Then, in 2005 something happened that altered my beliefs – not something bad, don’t get me wrong – something very good, in fact, it’s the best thing that happened to me (No, I didn’t fall in love). My priorities became clearer. I gave up writing fiction, however, as a result of that. I did continue to write for my profession, though. But again, all that changed in early 2006. A tragedy (of sorts) struck me, and I gave up all kinds of writing. Actually, I didn’t even have to give up – it just disappeared from my life. Writing was a thing of the past suddenly and whatever I’d written didn’t mean anything to me. In fact, I forgot that I used to write and that it brought me joy. My dream was lost and forgotten.
However, life teaches us in many new ways. Earlier, joy had been a teacher; now, sorrow became one. A new kind of writing began to surface in my life. I wrote songs. I wrote my journal. I wrote my feelings and thoughts. I read the Bible and wrote what I understood. In 2008, I think, I got my first blog where I put these up that were a result of my learning. Surprisingly, whatever I wrote held no grief – instead, there was peace, a calmness, a stillness, a stability, a strength. There was hope, there was love, there was joy of a new kind. There was faith.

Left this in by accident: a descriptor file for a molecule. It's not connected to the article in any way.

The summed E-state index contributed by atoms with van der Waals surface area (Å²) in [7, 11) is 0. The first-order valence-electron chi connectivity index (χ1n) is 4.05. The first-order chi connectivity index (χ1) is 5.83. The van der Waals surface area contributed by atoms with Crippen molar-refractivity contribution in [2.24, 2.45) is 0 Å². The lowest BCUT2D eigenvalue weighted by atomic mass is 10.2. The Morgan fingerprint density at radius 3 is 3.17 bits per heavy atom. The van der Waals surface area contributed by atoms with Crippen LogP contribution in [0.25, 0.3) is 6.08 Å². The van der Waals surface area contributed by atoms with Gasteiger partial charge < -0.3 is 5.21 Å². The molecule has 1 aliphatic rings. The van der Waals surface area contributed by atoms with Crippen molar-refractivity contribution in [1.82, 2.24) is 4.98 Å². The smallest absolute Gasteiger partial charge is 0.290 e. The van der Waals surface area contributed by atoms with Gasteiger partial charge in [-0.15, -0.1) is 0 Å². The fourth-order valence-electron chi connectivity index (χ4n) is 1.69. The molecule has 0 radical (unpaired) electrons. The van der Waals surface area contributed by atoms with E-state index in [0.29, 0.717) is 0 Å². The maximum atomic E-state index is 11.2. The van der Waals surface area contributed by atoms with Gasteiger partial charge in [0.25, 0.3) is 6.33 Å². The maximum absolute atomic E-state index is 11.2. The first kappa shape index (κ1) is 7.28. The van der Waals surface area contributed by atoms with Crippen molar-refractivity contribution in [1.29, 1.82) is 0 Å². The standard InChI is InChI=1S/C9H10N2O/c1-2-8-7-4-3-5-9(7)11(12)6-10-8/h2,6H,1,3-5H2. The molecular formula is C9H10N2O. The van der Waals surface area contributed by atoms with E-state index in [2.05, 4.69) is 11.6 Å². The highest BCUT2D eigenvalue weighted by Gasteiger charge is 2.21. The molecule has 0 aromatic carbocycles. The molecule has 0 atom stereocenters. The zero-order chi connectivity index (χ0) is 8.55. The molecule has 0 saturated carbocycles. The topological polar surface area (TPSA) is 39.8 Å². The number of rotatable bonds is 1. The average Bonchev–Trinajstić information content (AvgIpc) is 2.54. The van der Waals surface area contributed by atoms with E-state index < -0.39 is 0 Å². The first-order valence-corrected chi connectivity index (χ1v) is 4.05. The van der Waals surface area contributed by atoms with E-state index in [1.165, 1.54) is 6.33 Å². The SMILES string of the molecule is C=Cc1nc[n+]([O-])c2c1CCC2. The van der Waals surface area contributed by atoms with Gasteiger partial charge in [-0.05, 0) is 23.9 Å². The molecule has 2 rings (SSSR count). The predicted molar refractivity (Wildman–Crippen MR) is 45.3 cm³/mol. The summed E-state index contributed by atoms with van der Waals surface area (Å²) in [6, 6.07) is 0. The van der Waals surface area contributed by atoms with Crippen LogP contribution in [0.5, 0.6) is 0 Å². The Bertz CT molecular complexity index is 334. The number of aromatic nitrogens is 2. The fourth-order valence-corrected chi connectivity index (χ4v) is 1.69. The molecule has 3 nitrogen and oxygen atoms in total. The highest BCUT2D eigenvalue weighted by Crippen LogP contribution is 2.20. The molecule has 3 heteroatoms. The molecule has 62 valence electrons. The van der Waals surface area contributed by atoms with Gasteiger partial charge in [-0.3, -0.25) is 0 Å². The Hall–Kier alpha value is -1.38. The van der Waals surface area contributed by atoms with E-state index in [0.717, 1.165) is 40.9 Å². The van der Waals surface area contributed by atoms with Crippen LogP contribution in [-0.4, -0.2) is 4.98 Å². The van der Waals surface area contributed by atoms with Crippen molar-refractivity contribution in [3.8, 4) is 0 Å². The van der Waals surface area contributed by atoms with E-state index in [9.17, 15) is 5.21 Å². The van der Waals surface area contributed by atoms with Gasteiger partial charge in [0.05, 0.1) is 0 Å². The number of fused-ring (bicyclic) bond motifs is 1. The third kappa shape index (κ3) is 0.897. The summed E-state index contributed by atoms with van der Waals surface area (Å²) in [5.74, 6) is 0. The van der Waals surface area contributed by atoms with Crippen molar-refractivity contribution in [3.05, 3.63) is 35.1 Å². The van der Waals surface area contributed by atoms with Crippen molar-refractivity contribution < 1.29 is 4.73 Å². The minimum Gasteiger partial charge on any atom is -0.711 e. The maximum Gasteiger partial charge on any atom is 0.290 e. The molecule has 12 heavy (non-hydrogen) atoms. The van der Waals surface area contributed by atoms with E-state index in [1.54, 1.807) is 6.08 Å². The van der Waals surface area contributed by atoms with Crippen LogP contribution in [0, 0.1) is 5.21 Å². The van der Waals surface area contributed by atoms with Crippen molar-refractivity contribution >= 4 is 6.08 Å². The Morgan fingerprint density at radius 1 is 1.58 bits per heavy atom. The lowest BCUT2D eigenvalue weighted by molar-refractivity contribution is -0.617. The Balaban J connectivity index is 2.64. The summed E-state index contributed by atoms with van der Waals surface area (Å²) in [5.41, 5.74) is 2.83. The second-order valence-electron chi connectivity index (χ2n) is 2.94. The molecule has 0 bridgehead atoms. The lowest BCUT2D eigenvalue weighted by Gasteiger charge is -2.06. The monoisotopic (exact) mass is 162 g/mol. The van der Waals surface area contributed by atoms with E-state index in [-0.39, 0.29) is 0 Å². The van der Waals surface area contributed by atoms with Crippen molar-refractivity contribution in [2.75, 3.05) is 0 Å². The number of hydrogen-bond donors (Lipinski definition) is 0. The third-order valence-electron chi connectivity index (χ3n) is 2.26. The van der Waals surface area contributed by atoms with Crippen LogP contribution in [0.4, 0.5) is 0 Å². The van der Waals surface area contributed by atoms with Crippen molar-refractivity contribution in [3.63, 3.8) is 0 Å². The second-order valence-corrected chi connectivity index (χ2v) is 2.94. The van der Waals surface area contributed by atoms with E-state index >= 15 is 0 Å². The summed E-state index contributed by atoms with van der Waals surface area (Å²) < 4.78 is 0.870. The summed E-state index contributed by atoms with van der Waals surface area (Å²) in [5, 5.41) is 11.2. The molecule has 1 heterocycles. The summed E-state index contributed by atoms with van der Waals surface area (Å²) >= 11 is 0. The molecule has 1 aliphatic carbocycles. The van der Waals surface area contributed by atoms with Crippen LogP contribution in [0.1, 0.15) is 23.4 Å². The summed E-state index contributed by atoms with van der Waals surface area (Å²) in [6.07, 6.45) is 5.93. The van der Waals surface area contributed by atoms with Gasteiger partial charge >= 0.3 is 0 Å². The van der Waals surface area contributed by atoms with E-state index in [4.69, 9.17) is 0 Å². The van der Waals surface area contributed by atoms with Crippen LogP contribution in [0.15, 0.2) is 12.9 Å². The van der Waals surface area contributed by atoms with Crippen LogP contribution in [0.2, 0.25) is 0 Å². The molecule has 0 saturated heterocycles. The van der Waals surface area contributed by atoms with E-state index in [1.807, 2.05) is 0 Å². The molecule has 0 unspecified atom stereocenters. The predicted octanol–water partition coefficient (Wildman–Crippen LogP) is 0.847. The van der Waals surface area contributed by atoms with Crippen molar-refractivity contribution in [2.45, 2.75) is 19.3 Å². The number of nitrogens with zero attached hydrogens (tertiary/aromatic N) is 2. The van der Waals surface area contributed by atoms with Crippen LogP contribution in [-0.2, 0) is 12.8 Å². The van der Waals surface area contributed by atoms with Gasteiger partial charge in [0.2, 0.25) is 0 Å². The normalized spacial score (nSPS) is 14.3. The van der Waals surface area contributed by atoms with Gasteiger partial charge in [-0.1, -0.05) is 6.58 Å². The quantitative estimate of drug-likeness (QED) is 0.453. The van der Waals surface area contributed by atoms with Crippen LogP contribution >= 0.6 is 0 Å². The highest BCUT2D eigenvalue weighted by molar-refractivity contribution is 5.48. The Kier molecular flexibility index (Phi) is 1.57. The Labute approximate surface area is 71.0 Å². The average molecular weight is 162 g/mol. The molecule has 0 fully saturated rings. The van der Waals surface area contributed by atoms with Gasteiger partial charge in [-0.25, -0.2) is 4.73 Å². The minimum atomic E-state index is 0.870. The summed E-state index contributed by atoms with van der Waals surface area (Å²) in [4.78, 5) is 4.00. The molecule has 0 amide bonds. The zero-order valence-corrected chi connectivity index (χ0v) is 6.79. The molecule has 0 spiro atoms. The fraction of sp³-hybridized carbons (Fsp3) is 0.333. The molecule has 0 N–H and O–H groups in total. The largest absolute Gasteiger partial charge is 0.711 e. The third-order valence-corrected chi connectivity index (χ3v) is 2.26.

It was in 2010 that I was reminded by a close friend that I used to write. The test that life had put upon me was not over. It was strange though that while I was still going through the mess of my life – my dream, my writing was brought back to my notice. It was as though God was breathing life into dead and forgotten desires. I hadn’t written for many years, except for the writing done at work (which was very minimal ever since I’d moved into a management role). I remembered it, I hunted my old files; I found them safe and was overjoyed. I read them again, and could hardly believe that I wrote them once upon a time. But, I found I could not write.
I was teaching other people to write – but I could not write. It seemed years of neglect had switched off my imagination department. I read my stories, tried to get it going – but to no avail. Two of those that had been my favorite didn’t help me much, at all. It seemed I could read and enjoy what I wrote, but that I’d ever complete them, seemed a distant, if not an impossible, task. It was funny – the number and type of attempts I made to get my mind to think up words to write. My mind worked rather well in making my writing mind to work, but I s’pose I didn’t know I was missing a key ingredient – inspiration.